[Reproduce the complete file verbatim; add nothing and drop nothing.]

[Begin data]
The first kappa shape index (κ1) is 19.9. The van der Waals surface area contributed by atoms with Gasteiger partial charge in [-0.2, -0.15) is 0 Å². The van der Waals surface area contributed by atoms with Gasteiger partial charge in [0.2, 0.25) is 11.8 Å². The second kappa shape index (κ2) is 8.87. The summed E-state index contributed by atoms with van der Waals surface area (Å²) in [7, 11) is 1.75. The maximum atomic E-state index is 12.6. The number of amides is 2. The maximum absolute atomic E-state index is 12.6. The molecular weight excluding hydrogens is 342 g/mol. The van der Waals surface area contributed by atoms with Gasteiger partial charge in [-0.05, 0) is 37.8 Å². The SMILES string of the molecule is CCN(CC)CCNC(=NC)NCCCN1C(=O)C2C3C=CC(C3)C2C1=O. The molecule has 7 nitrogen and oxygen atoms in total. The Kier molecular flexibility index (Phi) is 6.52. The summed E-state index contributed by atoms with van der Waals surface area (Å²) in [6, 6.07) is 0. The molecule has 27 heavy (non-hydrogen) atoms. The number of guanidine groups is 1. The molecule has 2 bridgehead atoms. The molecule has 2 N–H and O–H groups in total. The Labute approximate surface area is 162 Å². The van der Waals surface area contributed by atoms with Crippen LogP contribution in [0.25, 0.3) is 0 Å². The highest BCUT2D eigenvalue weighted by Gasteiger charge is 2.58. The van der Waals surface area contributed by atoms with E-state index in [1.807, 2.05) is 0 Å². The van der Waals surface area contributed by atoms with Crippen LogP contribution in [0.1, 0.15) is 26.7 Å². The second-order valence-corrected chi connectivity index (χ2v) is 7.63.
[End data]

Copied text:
The first kappa shape index (κ1) is 19.9. The van der Waals surface area contributed by atoms with Gasteiger partial charge in [-0.2, -0.15) is 0 Å². The van der Waals surface area contributed by atoms with Gasteiger partial charge in [0.2, 0.25) is 11.8 Å². The second kappa shape index (κ2) is 8.87. The summed E-state index contributed by atoms with van der Waals surface area (Å²) in [7, 11) is 1.75. The maximum atomic E-state index is 12.6. The number of amides is 2. The maximum absolute atomic E-state index is 12.6. The molecular weight excluding hydrogens is 342 g/mol. The van der Waals surface area contributed by atoms with Gasteiger partial charge in [-0.05, 0) is 37.8 Å². The SMILES string of the molecule is CCN(CC)CCNC(=NC)NCCCN1C(=O)C2C3C=CC(C3)C2C1=O. The molecule has 7 nitrogen and oxygen atoms in total. The Kier molecular flexibility index (Phi) is 6.52. The summed E-state index contributed by atoms with van der Waals surface area (Å²) in [6, 6.07) is 0. The molecule has 27 heavy (non-hydrogen) atoms. The number of guanidine groups is 1. The molecule has 2 bridgehead atoms. The molecule has 2 N–H and O–H groups in total. The Labute approximate surface area is 162 Å². The van der Waals surface area contributed by atoms with Crippen LogP contribution in [0.25, 0.3) is 0 Å². The highest BCUT2D eigenvalue weighted by Gasteiger charge is 2.58. The van der Waals surface area contributed by atoms with E-state index in [1.807, 2.05) is 0 Å². The van der Waals surface area contributed by atoms with Crippen LogP contribution in [0.1, 0.15) is 26.7 Å². The second-order valence-corrected chi connectivity index (χ2v) is 7.63.